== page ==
VOL. 127 | NO. 153 | Tuesday, August 7, 2012
B&B Could Spark Victorian Village
By Sarah Baker
Following years of due diligence, the James Lee House in Downtown Memphis could soon be the centerpiece of the Victorian Village master plan.
Councilwoman Wanda Halbert’s Economic Development, Tourism and Technology Committee of the Memphis City Council will vote Tuesday, Aug. 7, on the transfer of the James Lee house in Victorian Village from the city of Memphis to The James Lee House LLC, a corporation led by local developer Jose Velazquez.
Velazquez plans to turn the mansion at 690 Adams Ave. into a “top-notch, luxury” bed-and-breakfast inn with five suites. The vote Tuesday in committee is the general approval of the transfer of the James Lee House to Velazquez’s entity for $1, contingent that he develops it while preserving the historical character of the 165-year-old house at Adams and Orleans Street.
“The Lee House has been vacant for almost 60 years and is one of those properties that in our eyes has been crying out for attention and TLC for a very long time,” Velazquez said. “My wife and I have had a passion to run a bed and breakfast and when the opportunity came to look at the Lee House as a possibility, we jumped at the opportunity to be able to blend our passion and our commitment to hopefully what will be the trigger for complete revitalization of that entire area.”
Velazquez, former executive director of Latino Memphis, said the James Lee House name will remain, with suites named after each of the four families that have owned the property – the Lee Suite, the Goyer Suite, the Harsson suite, and now, the Velasquez suite.
The fifth suite will be named the Isabel Suite. Prices of the suites will range from about $170 to slightly more than $300.
The entire project, including the rehab and the business portion of it, will total about $2.1 million in private investment.
“This has been a very long process,” Velazquez said. “We have been at this for 14 months now and are very, very excited that we’ve been able to meet most of the milestones, including approval from both the Tennessee preservation office, as well as the national preservation officials for the restoration of the building. Now coming to City Council, we hope to very soon be able to start the hard work of restoring the building.”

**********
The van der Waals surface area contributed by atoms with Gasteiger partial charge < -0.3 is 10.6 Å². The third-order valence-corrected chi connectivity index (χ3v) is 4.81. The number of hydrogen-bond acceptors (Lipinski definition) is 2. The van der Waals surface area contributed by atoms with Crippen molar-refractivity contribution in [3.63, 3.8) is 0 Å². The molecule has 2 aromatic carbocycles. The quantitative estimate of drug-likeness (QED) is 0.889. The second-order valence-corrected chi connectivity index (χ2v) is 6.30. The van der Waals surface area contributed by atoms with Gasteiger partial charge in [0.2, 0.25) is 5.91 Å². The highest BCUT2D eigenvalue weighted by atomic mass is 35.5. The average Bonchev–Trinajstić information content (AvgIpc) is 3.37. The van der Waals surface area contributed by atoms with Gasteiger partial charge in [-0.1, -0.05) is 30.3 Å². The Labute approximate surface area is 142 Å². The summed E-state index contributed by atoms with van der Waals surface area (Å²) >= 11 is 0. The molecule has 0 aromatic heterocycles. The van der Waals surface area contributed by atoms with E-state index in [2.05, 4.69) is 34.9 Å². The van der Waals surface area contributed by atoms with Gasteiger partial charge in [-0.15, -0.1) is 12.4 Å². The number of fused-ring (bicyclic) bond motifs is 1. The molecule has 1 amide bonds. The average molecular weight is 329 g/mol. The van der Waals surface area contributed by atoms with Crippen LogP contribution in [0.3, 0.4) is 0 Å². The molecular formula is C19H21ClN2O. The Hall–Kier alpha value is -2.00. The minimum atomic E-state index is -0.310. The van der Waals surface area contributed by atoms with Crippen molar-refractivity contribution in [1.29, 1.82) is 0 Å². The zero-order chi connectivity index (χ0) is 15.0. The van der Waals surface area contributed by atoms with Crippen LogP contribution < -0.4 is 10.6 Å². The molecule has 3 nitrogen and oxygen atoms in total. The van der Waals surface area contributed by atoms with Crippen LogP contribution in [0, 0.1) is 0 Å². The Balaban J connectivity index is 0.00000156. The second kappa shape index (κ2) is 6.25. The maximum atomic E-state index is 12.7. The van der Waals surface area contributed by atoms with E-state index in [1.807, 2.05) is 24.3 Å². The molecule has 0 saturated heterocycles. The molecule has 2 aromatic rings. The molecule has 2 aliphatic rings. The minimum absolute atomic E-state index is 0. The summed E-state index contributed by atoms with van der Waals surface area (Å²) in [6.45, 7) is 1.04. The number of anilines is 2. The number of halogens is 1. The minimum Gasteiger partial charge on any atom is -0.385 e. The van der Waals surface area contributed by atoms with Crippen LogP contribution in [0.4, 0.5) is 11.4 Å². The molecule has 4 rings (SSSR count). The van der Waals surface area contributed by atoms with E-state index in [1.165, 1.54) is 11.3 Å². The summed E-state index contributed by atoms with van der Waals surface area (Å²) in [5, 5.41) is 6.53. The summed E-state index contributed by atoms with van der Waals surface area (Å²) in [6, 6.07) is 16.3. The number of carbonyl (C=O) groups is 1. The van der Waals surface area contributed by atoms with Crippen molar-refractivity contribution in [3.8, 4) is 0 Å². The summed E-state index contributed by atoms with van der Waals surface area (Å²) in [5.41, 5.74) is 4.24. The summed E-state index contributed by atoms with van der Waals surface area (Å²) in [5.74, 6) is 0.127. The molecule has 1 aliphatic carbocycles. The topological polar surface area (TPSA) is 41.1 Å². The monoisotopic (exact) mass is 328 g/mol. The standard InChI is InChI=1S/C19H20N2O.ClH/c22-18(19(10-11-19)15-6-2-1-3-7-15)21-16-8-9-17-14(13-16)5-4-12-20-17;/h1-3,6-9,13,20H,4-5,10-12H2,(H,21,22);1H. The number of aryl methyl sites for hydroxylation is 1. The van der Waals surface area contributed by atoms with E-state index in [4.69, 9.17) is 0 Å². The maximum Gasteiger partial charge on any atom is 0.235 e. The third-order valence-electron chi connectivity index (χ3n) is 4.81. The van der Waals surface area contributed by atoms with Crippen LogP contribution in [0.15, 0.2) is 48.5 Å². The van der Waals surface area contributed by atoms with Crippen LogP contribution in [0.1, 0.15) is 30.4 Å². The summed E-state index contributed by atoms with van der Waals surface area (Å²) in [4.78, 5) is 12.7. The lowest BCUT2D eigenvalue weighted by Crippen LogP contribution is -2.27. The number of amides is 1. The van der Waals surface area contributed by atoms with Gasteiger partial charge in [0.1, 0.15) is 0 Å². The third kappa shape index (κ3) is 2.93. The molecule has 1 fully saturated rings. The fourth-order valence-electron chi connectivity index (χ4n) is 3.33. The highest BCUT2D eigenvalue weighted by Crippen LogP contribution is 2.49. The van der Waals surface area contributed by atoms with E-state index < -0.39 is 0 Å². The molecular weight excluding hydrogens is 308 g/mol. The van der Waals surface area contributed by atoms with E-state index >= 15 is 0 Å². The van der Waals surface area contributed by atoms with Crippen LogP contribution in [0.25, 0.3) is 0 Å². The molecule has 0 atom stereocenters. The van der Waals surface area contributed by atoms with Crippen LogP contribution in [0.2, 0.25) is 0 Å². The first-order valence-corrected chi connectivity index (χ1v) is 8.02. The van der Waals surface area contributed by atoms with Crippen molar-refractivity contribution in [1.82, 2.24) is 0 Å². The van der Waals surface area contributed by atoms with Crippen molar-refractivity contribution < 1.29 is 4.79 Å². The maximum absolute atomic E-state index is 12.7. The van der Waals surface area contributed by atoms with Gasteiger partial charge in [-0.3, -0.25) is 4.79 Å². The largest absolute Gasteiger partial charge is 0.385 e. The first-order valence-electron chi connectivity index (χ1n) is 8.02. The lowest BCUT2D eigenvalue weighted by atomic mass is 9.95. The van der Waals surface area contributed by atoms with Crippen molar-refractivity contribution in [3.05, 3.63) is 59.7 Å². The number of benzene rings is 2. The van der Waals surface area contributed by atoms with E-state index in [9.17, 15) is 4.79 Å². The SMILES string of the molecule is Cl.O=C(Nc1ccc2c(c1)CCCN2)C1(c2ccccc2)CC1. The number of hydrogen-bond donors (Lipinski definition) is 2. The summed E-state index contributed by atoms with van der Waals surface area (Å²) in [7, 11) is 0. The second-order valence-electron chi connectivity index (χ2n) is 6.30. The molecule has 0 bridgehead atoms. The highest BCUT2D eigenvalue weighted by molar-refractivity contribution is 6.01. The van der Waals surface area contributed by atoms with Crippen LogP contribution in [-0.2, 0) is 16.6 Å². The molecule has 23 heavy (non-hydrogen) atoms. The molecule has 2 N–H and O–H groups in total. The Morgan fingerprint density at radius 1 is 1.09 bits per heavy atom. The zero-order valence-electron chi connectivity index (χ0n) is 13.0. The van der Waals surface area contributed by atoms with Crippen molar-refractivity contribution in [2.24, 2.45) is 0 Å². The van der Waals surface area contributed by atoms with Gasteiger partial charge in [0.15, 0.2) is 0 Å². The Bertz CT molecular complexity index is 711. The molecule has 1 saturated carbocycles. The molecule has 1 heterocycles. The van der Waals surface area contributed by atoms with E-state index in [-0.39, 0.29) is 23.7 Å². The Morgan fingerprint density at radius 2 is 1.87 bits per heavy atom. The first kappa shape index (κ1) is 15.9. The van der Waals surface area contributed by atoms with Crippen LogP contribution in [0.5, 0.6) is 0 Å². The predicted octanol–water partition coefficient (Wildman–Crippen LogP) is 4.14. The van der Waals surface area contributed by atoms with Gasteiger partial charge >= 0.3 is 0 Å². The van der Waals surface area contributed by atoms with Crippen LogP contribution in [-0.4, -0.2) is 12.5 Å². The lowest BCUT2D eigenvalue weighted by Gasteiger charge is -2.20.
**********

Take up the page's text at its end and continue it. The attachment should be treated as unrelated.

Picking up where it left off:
The Lee House was built in the 1840s and is listed in the Library of Congress. It was the original home of Memphis College of Art until the organization moved to its current location in Overton Park in 1959.
The house was deeded to the city in 1929 and has been authorized for the Downtown Memphis Commission to serve as the transactional agent on behalf of the city.
“It’s an important neighborhood in Memphis and Downtown because it’s got a collection of historically significant Victorian architecture that can’t be found anywhere else in the city,” said Andy Kitsinger, senior vice president of planning and development for the Downtown Memphis Commission.
In 2004, the then-called Center City Commission, now the DMC, commissioned a master plan for redeveloping the Victorian Village neighborhood. That plan recommended a community development corporation be active in the neighborhood, hence the Victorian Village Inc. resurgence and its Victorian Village CDC.
Along with the redevelopment plan was a broader reach beyond the neighborhood’s mansions, extending from Poplar to Madison avenues.
“The key piece of that was taking those historical architectural assets and making that the centerpiece of the larger neighborhood and redeveloping those assets first and then working out from there,” Kitsinger said.
Councilman Lee Harris, who is taking the resolution before council, is optimistic that the Lee House’s adaptively reuse will make Victorian Village “the city’s next Cooper-Young or Overton Square for not a lot of investment on the city’s part.”
“I’ve only been on City Council the last eight months, but this is one of my really important projects, it’s really close to me and I’ve been working hard, not just for the James Lee House, but for a total renovation of the area,” Harris said.
He’s working with the city’s director of parks and neighborhoods Janet Hooks on finalizing a new roof for the Mallory Neely House and hopes to have it open to the public by November. Other concerns for Harris include making Victorian Village a walkable area from the Downtown core, as well as partnering the Great American Steamboat Co. when it docks at Beale Street Landing to give tours of the Woodruff-Fontaine House and Mallory Neely House.
“Before the year is over, we’re going to open a museum that’s been closed for more than half a dozen years, we’ve already got a lounge and restaurant in that community, we’ve already got two great parks there, and Morris Park, which is the front side of that community on Poplar, we’ve already committed to invest money in Morris Park,” Harris said. “In the next 12 to 18 months, I expect a full-on renaissance of that community.”